UNISON survey reveals stress among ambulance staff

Nine in ten ambulance workers are suffering from stress, according to a recent survey carried out by trade union UNISON.

The online survey, which was completed by 2,977 ambulance workers, revealed that causes of stress among staff were long hours (71%), staff shortages (65%), mental demands of the job (45%), target culture (52%), physical demand of the job (40%), bullying and harassment (25%), and abuse of violence at work (15%).

The survey also revealed that 74% suffer from sleep problems, 72% felt irritable as a result and experience mood swings, and 56% suffer from anxiety.

Additionally, 38% said they had to take time off sick because of work-related stress and 26% admitted they were close doing so.

UNISON, which represents 20,000 ambulance workers in the UK, have raised concerns that employers are not fulfilling their duty of care, as more than half of respondents said they were unaware of any steps being taken by their employer to remove or reduce stress.

UNISON head of health, Christina McAnea, said:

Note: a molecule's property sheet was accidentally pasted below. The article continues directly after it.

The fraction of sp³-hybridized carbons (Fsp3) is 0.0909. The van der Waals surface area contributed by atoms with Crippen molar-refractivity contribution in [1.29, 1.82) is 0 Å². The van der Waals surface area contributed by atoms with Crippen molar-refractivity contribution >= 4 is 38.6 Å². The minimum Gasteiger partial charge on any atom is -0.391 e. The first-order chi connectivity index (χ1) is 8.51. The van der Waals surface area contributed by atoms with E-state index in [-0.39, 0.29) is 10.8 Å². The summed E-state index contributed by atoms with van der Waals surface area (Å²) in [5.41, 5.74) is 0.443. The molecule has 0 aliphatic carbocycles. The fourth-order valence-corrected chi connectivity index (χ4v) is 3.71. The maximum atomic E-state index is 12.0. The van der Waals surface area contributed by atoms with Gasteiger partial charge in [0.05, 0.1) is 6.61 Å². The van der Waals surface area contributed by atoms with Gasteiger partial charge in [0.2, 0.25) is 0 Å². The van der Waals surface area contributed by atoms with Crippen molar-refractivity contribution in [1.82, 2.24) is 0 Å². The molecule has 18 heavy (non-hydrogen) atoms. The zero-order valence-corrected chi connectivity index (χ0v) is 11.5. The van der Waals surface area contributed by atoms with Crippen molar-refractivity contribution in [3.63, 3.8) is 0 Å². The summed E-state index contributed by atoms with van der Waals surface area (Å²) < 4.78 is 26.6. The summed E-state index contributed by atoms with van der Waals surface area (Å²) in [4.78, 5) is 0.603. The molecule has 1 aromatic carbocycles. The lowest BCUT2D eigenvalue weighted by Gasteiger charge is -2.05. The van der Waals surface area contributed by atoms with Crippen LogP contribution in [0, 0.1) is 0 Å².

‘Working in emergency services is stressful but the pressure on ambulance staff is reaching dangerously high levels.

‘It is unacceptable that the current system doesn’t allow for proper breaks between shifts,’ she added. ‘Workers have told us they often work 14-hour shifts without a decent break.’

Emma Mamo, head of workplace wellbeing at mental health charity Mind, said:

‘This data reveals the worrying scale of stress among ambulance workers, and echoes our findings which revealed the extent of stress and mental health problems across all emergency services personnel.’

Last month, Mind launched its Blue Light Programme, a major new programme of mental health support for emergency services staff after being awarded £4 million of funding from the Cabinet Office.

The programme aims to focus on tackling stigma and discrimination, embedding workplace wellbeing, building resilience, and providing information and support.

Taken from Journal of Paramedic Practice, published 30 April 2015.

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